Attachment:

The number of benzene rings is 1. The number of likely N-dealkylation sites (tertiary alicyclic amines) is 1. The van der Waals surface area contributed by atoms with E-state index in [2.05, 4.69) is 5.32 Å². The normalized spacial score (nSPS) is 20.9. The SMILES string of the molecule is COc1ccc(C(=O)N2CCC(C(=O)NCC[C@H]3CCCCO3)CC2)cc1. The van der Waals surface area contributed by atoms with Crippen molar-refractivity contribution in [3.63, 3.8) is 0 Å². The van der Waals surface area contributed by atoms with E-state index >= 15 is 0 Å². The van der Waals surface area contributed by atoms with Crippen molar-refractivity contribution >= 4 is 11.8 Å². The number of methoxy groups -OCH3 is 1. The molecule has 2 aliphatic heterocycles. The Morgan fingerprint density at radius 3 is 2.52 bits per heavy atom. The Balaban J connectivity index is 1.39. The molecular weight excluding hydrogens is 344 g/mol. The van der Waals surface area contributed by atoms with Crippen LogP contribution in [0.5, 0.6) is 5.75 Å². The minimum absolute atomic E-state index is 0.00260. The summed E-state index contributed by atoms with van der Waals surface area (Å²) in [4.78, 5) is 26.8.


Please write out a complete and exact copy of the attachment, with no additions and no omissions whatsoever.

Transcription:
The number of benzene rings is 1. The number of likely N-dealkylation sites (tertiary alicyclic amines) is 1. The van der Waals surface area contributed by atoms with E-state index in [2.05, 4.69) is 5.32 Å². The normalized spacial score (nSPS) is 20.9. The SMILES string of the molecule is COc1ccc(C(=O)N2CCC(C(=O)NCC[C@H]3CCCCO3)CC2)cc1. The van der Waals surface area contributed by atoms with Crippen molar-refractivity contribution in [3.63, 3.8) is 0 Å². The van der Waals surface area contributed by atoms with E-state index >= 15 is 0 Å². The van der Waals surface area contributed by atoms with Crippen molar-refractivity contribution >= 4 is 11.8 Å². The number of methoxy groups -OCH3 is 1. The molecule has 2 aliphatic heterocycles. The Morgan fingerprint density at radius 3 is 2.52 bits per heavy atom. The Balaban J connectivity index is 1.39. The molecular weight excluding hydrogens is 344 g/mol. The van der Waals surface area contributed by atoms with Crippen LogP contribution in [0.5, 0.6) is 5.75 Å². The minimum absolute atomic E-state index is 0.00260. The summed E-state index contributed by atoms with van der Waals surface area (Å²) in [4.78, 5) is 26.8.